Helene Grimaud (piano)
Swedish Radio Symphony Orchestra and Chorus
Esa-Pekka Salonen (conductor)
Fantasia on an Ostinato (Corigliano); Piano Sonata in D minor, opus 31 no 2 (The Tempest) (Beethoven); Choral Fantasy, opus 80 (Beethoven): Credo (Arvo Part)
DG 471 769-2
reviewed by Neville Cohn
If you’ve not yet heard of Helene Grimaud, make a note of the name. In fact, write it in capital letters because this young French pianist, seemingly touched by the little finger of God, is almost certain to have an illustrious career.In decades of listening to, and writing about, music, I have never before come across an account of Beethoven’s Choral Fantasy played with such magisterial authority. This is Beethoven in titanic, muscle-flexing mode and Grimaud is clearly the pianist for the job. Her playing exudes authority.
Drawing on a seemingly limitless technical armoury and the deepest wells of expressiveness, she informs much of the score with a grandeur that makes for utterly compelling listening.
This performance is not the product of the recording studio where, with numerous re-takes and the skills of a clever splicing editor, the end version can be made to sound better than it was in reality. There are innumerable instances of this artificial perfection in the discography.
In Grimaud’s recording of the Fantasy, however, made before an audience in the Berwaldhallen, Stockholm, what you hear is what was played. It’s a phenomenal achievement, a near-perfect collaboration between the soloist and conductor Esa-Pekka Salonen who will be remembered by many forstartlingly fine direction of the Finnish National Radio Symphony Orchestra on its visit to Australia in the 1984.
It is still fashionable in some quarters, incidentally, to dismiss the Choral Fantasy as little more than a trial run for Beethoven’s Chorale Symphony. This recording, surely, will convert the doubters.
Not the least of Grimaud’s gifts is an ability to produce pianissimo shadings of the subtlest sort which contributed
in a major way to the tonal colouring of the work; it is a crucial factor in what, in retrospect, is a near-perfect assessment of the score’s stature. The Swedish Radio Choir rises splendidly to the occasion, as it does in Arvo Part’s Credo for piano, choir and orchestra. Part here draws on Bach’s Prelude No 1 in C from the first book of the ’48’. It appears on a number of occasions in different incarnations, in different registers, at different speeds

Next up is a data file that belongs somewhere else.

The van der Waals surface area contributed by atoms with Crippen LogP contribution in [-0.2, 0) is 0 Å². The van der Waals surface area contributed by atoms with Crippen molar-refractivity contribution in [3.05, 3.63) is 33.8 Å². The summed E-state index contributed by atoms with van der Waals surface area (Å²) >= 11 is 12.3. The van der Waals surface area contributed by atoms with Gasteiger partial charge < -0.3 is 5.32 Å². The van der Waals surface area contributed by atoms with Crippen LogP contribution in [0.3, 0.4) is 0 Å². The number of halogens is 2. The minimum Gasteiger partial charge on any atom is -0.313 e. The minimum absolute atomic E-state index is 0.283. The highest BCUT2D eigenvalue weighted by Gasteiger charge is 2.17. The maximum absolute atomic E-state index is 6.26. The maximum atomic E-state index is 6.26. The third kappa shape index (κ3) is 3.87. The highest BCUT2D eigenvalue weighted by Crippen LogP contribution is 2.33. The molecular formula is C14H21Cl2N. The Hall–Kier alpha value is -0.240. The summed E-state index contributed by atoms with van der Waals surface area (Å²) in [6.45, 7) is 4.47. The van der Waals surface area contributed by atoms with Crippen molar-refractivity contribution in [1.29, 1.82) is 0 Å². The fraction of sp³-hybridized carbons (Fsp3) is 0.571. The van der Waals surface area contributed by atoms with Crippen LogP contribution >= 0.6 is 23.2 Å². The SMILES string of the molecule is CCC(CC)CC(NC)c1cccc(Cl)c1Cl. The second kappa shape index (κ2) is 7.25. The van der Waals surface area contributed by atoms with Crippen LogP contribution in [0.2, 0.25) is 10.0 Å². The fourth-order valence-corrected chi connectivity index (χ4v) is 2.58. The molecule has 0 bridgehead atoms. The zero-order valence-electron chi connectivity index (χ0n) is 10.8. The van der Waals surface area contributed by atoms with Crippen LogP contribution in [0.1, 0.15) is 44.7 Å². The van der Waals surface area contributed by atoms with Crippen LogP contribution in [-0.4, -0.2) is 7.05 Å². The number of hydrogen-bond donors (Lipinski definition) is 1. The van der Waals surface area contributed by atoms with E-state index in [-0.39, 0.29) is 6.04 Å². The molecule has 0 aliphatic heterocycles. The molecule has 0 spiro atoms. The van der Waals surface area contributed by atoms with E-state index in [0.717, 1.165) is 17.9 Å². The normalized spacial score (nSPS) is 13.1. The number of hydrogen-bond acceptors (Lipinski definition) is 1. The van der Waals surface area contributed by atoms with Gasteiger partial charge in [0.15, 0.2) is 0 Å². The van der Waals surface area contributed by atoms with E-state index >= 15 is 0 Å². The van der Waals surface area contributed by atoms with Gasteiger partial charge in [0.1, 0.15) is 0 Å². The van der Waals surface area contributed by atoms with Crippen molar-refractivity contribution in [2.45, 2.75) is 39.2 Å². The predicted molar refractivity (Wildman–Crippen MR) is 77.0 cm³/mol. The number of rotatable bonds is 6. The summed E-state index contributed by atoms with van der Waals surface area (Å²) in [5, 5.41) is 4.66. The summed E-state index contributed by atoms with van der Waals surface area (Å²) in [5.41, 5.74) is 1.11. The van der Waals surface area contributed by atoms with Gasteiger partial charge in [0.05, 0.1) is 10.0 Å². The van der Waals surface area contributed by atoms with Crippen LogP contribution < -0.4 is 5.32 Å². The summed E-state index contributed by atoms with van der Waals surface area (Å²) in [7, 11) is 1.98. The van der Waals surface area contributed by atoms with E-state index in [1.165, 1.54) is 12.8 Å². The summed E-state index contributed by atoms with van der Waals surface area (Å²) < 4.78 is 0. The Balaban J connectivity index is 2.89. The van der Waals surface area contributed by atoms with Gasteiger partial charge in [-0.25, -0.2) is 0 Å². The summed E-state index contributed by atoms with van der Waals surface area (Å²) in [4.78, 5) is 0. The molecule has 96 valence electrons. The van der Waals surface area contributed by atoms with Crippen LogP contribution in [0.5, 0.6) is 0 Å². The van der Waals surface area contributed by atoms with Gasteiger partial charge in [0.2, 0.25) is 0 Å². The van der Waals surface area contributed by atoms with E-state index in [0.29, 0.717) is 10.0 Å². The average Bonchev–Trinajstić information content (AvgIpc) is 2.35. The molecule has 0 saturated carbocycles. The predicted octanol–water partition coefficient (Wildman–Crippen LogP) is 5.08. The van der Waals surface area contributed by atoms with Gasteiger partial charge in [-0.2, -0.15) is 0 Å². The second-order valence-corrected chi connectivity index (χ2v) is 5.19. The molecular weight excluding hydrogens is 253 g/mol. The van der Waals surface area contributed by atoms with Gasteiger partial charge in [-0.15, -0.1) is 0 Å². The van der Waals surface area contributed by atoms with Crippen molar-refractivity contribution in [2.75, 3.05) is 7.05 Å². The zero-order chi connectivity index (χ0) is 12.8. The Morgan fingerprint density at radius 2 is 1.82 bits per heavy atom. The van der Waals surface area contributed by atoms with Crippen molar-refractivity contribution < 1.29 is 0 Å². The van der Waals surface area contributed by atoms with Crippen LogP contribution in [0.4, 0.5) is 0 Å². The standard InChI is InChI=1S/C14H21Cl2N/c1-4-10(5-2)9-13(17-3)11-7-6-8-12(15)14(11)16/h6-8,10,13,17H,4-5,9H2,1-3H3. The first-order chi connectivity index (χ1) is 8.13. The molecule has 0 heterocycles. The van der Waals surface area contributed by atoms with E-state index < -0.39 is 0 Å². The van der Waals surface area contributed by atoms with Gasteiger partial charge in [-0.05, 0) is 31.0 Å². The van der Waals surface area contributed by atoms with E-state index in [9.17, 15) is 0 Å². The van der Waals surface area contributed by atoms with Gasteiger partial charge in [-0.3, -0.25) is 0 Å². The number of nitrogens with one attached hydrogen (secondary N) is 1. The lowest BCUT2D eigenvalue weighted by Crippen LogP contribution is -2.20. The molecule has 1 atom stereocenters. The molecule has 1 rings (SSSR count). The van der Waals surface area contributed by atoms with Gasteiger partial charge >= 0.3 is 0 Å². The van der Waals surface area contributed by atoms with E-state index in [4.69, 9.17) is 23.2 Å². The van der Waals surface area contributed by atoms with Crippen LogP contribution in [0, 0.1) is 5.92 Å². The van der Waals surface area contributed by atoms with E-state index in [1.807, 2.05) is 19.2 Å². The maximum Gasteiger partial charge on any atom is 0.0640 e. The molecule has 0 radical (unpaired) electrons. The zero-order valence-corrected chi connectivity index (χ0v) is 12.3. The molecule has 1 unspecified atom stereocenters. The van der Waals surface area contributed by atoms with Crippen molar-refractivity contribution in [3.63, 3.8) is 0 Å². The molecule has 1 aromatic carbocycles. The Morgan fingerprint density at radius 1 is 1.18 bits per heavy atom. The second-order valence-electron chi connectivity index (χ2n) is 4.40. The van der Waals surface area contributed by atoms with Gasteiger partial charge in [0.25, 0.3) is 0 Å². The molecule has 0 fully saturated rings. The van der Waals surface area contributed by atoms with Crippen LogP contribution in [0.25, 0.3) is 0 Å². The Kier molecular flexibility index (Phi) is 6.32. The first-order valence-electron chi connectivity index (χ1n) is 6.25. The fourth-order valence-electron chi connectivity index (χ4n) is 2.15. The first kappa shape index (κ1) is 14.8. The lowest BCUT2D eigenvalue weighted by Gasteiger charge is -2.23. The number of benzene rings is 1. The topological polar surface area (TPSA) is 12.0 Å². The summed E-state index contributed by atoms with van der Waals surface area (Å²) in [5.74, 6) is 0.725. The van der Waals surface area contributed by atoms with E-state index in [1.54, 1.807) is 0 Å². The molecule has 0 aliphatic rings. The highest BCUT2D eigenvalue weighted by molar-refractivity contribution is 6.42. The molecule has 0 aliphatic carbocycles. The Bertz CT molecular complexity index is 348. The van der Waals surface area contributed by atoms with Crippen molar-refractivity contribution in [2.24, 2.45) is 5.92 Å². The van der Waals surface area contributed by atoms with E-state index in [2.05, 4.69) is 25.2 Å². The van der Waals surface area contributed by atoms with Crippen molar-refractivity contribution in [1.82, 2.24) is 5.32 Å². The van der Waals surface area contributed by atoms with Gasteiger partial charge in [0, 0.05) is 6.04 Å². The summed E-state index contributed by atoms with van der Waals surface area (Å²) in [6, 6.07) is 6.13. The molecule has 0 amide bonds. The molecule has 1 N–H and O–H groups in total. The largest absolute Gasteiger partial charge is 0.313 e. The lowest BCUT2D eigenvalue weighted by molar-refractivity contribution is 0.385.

and decibel levels, sometimes mechanically expounded (as in the work’s opening measures), at other times lyrically stated.
Dissonant, ear-grating chords are played, at first slowly, then with increasing urgency to the point where they take
the form of rapid, insistent hammerings, a backdrop of sound against which the choir utters the Credo.
John Corigliano’s Fantasia on an ostinato opens with powerfully stated chords that are a call to attention. Here, too, Grimaud’s performance was astonishingly communicative. As in the Fantasy, tonal colourings are masterfully employed whether in delicato moments in reflective passages or in bursts of bell-like sound. And as the work draws to a close, we hear, phantom-like, the opening theme of Beethoven’s Symphony No 7. And in unadulterated Beethoven – his Sonata in D minor (The Tempest) – Grimaud, still young in years, gives a performance that sounds like the offering of an arrived master.
Rivettingly tempestuous, tonally muscular playing in the first movement, an adagio in which Grimaud gives full due
to its introverted beauty – and a finale mined to reveal its every detail make for memorable listening.
Copyright 2004 Neville Cohn